CROSS Safety Report
Corrosion concerns on a pedestrian bridge
A reporter is concerned about a pedestrian bridge that may have reduced load capacity due to corrosion at the root of cantilever supports.
Key Learning Outcomes
For asset owners and managers:
- Regular inspections and maintenance can help keep a structure safe before it deteriorates and requires costly repairs
- Inspections should be carried out by suitably qualified and experienced personnel
For civil and structural design engineers:
- The detailing of structures, particularly to ensure the effective shedding of water, is fundamental to their durability
- The corrosion protection specification for structures is important
- Cantilevers give cause for concern as they have no redundancy
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The Full Report below has been submitted to CROSS and describes the reporter’s experience. The text has been edited for clarity and to ensure anonymity and confidentiality by removing any identifiable details. If you would like to know more about our secure reporting process or submit a report yourself, please visit the reporting to CROSS-UK page.
A reporter is concerned about a pedestrian bridge that they believe has reduced load capability due to corrosion in cantilever deck supports as shown in Figure 1 below. With hundreds of people using the bridge daily, says the reporter, the danger should not be neglected. The location of the corroded parts is very unfavourable being at the root of cantilevers where there is high bending moment and shear.
The reporter believes the situation has come about due to the structure not being adequately checked as a matter of routine. The reporter goes on to say that all existing structures used by the public need to be checked periodically to avoid unacceptable structural deteriorations. In this case, the capacity of the cantilevers should be assessed and verified that they can withstand the loadings according to appropriate regulations.
The reporter has notified the local authority as to the condition of the structure.
Expert Panel Comments
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Expert Panels comment on the reports we receive. They use their experience to help you understand what can be learned from the reports. If you would like to know more, please visit the CROSS-UK Expert Panels page.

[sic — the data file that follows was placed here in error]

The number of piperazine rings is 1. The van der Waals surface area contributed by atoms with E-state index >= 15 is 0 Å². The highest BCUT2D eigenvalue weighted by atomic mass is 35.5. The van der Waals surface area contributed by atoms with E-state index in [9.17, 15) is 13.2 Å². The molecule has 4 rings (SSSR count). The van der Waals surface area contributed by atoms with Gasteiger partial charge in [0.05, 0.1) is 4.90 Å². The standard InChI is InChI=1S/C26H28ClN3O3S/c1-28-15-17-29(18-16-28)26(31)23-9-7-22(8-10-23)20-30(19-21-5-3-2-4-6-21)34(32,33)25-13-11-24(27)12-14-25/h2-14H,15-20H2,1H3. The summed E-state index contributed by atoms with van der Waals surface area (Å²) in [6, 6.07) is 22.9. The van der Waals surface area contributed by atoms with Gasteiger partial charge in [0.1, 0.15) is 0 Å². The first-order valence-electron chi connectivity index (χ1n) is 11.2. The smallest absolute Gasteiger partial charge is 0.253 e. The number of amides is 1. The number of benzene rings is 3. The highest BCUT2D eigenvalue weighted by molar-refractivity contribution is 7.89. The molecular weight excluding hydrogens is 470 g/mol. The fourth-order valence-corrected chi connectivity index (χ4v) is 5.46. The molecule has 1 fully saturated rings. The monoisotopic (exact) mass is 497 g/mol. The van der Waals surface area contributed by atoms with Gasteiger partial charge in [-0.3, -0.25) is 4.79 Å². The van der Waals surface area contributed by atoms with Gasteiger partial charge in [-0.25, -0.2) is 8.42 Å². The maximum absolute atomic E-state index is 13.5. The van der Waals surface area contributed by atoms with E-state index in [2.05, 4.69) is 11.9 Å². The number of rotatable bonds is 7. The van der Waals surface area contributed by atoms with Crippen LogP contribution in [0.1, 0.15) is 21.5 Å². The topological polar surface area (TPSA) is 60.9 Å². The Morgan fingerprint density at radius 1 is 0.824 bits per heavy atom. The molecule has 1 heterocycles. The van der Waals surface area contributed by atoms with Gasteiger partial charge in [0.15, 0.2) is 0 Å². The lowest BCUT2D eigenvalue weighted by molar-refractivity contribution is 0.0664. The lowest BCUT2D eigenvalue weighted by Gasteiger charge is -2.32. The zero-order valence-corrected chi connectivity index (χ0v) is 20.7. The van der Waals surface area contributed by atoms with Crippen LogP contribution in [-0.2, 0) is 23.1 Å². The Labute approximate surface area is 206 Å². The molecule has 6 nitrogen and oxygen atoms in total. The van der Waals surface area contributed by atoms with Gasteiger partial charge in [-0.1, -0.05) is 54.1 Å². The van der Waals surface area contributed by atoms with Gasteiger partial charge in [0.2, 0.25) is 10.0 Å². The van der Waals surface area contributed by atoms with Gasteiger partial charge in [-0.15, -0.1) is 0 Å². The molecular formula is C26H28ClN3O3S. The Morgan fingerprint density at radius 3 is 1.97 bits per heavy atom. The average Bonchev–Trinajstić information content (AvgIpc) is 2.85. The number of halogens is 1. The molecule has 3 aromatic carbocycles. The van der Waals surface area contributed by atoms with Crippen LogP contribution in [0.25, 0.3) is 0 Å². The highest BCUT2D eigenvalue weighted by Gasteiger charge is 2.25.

The corrosion appears significant, but in cases such as this, it may be difficult to understand the structural implications without removing the corrosion and assessing the steel section loss. Assessing the extent of deterioration and measuring the thickness of the steel that remains appears to be necessary. This investigation and the follow-on assessment of capacity should be done as a priority. Cantilevers always give cause for concern as they have no redundancy and corrosion at the root can be a serious matter. Corrosion, as shown in this example, will continue and the structure potentially fail, unless steps are taken to remediate it.
Asset management regimes
Regular inspections of assets such as bridges are essential. All bridge structures should have an appropriate inspection and maintenance regime regardless of their ownership by a public or private body. Good practice, such as set down in National Highways DMRB document CS450 Inspection of Highway Structures, is followed by many UK highway authorities. This standard sets down inspection types and frequencies that are designed to ensure the safety of the structure and facilitate effective long-term management including maintenance. Design sign-off would normally include confirmation of the operational plan to manage the structure during its life. Other key related aspects of asset management include:
- all structures to be included in a managed asset database
- undertaking reviews and audits of the quality of inspections
- an escalation process for safety issues discovered during an inspection
- using trained and competent inspectors e.g. LANTRA managed Bridge Inspector Certification Scheme (BICS)
Finally, but very importantly, too often ‘design’ is thought of as a process to keep stresses under limits, however, that is just part of the process. Design includes achieving sensible durability and maintenance and certainly, on exposed structures, ensuring that water can be shed effectively. The value of a least weight design, which just a few years later when some of the steel section is lost and repairs are required, should be questioned. Detailing the fabric of the structure to achieve the required durability and avoid expensive repairs and breakdowns is essential. Alongside detailing, the corrosion protection specification for structures is also fundamental. It should also be noted that once a structure has been allowed to corrode significantly, after repairs, it may be impossible to achieve good surface preparation before repainting. Whatever paint system is subsequently applied is unlikely to last as long as the original surface protection system. So, structures with significant deterioration may have an increased inspection and maintenance requirement.
CROSS has reported previously on bridge corrosion, including report 772 Corrosion of bridge girder beams published in 2022 where hidden critical elements were of concern.
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